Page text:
Perfectionism is something that all creatives need to overcome. It’s okay to have pride in a job well done. However, when that leads to you wasting hours on something you’d scrap and the stress builds up, it is time to rethink your workflow.
I’m guilty of being a perfectionist.
I am one of those perfectionists. I will scrap entire projects and deliverables if they are not up to my standards. Plans are carefully made and deadlines are essential. While I do have some flexibility, I always strive to do better. It sounds admirable that I don’t want to put out sub-par work, but is it really worth it?
Isn’t perfectionism desirable though?
The short answer: no.
It is good to have some degree of a perfectionist attitude in the sense of having quality standards for the work you have to produce. Clients and employers alike are looking for people with those traits because they bring value to them.
What makes perfectionism undesirable is the stress and intense need for everything to be perfect. The right word, image, and format are a must or the end product is not up to standard. The perfectionist puts undue stress on themselves because, by nature, everything can be improved in some way. Sometimes, this can lead to perfectionists procrastinating on their work because they are focused on having the perfect start to the project.
I need to become a producer of quality work, not ‘perfect’ work.
Producers of quality work don’t focus on everything being perfect. They focus on the end result: a quality product to the client or employer. It may not be their best work but it can be improved upon with collaborative feedback. They get started on their tasks in a reasonable time-frame. They use each project as a learning experience to do better, not on how their work is ‘perfect.’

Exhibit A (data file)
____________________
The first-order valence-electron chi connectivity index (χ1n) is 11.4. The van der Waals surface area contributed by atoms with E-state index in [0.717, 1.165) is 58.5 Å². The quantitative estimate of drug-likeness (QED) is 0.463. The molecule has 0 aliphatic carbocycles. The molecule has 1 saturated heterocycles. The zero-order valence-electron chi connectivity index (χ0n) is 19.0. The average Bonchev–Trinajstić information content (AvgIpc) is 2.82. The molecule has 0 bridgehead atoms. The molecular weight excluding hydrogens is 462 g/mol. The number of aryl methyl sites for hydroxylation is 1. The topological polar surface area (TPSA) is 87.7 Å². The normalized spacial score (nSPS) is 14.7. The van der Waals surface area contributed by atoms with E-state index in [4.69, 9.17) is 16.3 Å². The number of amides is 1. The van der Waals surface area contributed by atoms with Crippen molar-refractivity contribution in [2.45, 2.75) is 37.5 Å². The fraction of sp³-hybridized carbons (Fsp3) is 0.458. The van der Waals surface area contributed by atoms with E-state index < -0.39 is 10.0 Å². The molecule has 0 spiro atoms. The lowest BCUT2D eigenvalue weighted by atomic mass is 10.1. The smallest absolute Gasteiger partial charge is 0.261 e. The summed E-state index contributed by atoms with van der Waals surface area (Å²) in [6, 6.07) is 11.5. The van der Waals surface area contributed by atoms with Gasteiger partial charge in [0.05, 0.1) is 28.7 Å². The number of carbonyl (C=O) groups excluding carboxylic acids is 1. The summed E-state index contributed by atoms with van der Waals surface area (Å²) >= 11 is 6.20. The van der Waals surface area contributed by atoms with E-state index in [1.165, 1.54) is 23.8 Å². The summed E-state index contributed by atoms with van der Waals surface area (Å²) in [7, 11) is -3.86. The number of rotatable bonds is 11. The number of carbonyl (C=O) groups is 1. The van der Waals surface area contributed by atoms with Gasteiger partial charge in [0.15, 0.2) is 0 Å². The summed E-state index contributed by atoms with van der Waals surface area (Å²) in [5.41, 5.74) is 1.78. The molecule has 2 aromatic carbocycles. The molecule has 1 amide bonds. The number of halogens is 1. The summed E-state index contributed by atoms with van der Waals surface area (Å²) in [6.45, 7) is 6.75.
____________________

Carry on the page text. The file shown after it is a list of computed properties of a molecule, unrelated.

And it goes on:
When I started making these posts regularly, it started as an experiment to break away from thinking that my writing needs to be perfect before publishing online. I purposefully would choose to write when I can’t allow myself to think twice. I would write while waiting for a meeting to start. I would write when I really felt like I should take a nap instead. I would write when I told my support network that I was planning to write and they would nag me about seeing what I have so far.
Overall, this approach has worked for me and I plan to continue using it.
It’s hard to break the mindset that ‘quality’ means ‘perfect.’
Despite my approach working most of the time, I still struggle to not delete entire pages of writing because I didn’t like the flow of a section or the descriptions were lacking. I can find myself still making excuses why the time isn’t right to start on another project or contact a prospective client.
The point is to recognize and break down the ‘why.’ Why do you have to scrap that piece? What is wrong with starting now compared to starting later?
If it comes down to something related to “everything must be perfect,” you have to tell yourself that is no longer a valid excuse. You may need to write or record yourself saying that. You have to do whatever gets you to minimize or redirect that perfectionist where it isn’t hindering your creative process.
If you’re a fellow perfectionist, I have a challenge for you. Find time to create your craft when you can’t think twice about it, whether it is just when you’re waking up or needing to pass the time while waiting on something to happen.
Let yourself become a producer of quality work, not perfect work.